What to do about all this? Horowitz says the Bureau of Prisons has to do more to release ill or elderly prisoners through the use of its Compassionate Release Program, which the Office of Inspector General determined in April 2013 was “poorly managed and implemented inconsistently.” Horowitz also says the Bureau of Prisons now must do more to release inmates back to their native countries through the International Prisoner Transfer Program, which the Inspector General determined in December 2011 was not being efficiently administered by federal prison officials.
Combine a renewed commitment to these existing programs with legislative and administrative sentencing reforms, Horowitz asserts, and the costs of federal prisons will begin to ease. What he is saying, year after year it seems, is that we need to make sure that fewer Americans are being sent to federal prison while sending home more quickly those who no longer need to be there. This is what Sen. Patrick Leahy, the Vermont Democrat, meant when he told me Monday afternoon that the policies that created these costs have been “disproven” and are “simply unjust.”
If you think the facts and figures above are disconcerting, the numbers Horowitz offers about conditions within our federal prisons are even more dire. Prison overcrowding, he asserts, is “the most significant threat to the safety and security of Bureau of Prisons staff and inmates” and you can almost hear the frustration in his voice as he shares with the world statistics like these:
[T]he federal prisons remain almost as crowded today as they were in FY 2006. As of June 2014, federal prisons operated at 33 percent over capacity, with 42 percent overcrowding at higher security facilities and 40 percent at medium security facilities.**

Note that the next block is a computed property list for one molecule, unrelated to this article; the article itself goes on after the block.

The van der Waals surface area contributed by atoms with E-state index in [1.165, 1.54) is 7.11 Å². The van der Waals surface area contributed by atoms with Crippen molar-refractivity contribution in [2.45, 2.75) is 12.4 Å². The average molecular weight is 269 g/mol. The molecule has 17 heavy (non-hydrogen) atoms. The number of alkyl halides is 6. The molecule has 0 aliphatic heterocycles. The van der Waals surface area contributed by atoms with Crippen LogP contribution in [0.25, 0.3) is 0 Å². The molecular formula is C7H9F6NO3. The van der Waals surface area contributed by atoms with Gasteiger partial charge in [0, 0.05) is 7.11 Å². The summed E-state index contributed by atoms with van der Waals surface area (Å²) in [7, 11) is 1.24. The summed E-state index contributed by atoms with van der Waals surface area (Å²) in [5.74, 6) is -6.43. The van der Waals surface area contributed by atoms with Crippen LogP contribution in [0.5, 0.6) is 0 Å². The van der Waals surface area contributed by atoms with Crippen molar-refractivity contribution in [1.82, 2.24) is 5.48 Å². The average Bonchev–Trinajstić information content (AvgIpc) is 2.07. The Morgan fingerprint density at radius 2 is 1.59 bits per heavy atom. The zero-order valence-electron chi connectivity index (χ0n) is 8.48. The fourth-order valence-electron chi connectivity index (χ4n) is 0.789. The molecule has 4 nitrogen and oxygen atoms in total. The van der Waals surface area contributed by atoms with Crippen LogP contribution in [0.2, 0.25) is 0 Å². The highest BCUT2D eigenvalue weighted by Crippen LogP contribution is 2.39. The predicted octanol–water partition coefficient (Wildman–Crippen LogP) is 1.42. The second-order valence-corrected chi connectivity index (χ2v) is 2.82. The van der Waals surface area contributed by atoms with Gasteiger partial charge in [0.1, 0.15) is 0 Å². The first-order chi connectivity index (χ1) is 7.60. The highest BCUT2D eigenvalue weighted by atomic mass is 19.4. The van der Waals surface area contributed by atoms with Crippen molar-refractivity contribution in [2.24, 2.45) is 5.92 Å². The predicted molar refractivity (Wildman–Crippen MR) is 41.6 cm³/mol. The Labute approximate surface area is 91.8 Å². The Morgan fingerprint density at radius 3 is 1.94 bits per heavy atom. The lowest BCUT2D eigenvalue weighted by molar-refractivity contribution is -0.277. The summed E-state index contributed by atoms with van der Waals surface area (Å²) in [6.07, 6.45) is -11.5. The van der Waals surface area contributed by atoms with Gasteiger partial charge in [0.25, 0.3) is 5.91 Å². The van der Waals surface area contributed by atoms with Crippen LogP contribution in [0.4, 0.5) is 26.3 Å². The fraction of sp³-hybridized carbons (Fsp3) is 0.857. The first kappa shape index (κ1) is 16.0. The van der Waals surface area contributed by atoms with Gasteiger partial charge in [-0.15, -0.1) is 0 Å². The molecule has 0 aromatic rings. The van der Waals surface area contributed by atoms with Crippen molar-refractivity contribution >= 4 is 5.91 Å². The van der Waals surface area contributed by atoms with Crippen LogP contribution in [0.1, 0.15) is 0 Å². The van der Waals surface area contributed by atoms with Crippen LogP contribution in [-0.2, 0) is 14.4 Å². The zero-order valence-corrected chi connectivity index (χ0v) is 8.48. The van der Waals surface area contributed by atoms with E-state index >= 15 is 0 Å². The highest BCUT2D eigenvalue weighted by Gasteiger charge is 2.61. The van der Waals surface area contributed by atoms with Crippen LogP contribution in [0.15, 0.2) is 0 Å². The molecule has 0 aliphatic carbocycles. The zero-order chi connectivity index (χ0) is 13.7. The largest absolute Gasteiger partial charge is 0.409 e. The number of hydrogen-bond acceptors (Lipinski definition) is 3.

The Department’s FY 2014-2018 strategic plan includes an outcome goal to reduce system-wide crowding in federal prisons to 15 percent by FY 2018. However, as of June 2014, the BOP’s Long Range Capacity Plan projects prison overcrowding to be 38 percent by FY 2018, higher than it is today.
When it comes to easing overcrowding it’s clear that Horowitz believes we are headed in the wrong direction, which is another reason why he keeps calling current conditions at the Bureau of Prisons “a crisis.” To bring the ratio of inmate to space available to appropriate levels, to eliminate the overcrowding “without expending additional funds to build more federal prison space or to contract for additional non-federal bed space,” Horowitz says that the Justice Department “would have to achieve a net reduction of about 23,400 federal prisoners from the June 2014 prison population...” That’s more than ten percent of the current population. Can you imagine? I can’t.
And in the meantime, conditions in those prisons are grim. There is a concern about “private contract prisons” that house federal inmates. Horowitz writes:
Riots in two privately managed BOP contract facilities, one in Texas in 2009 and the other in Mississippi in 2012, resulted in the death of a correctional officer, severe injuries to prisoners and employees, and over $60 million in property damage. The causes of both incidents have been at least partially attributed to prisoners’ reactions to their perceptions of inadequate medical conditions and mistreatment at the facilities.
Horowitz also is concerned about the lax implementation of the Prison Rape Elimination Act of 2003, which more than a decade after its passage still is not shielding inmates from sexual assault by fellow inmates or staff members. He is concerned about the effectiveness of 65 x-ray machines designed to ferret out contraband entering federal prisons. He is concerned about “the unauthorized use of cellphones” within federal facilities. But “first and foremost,” he is concerned about overcrowding. Which is pretty much what he said he was concerned about last December.
A final point to make. Horowitz confirms here that the Justice Department is investigating conditions in those “private contract prisons,” the results of which surely will be news when released.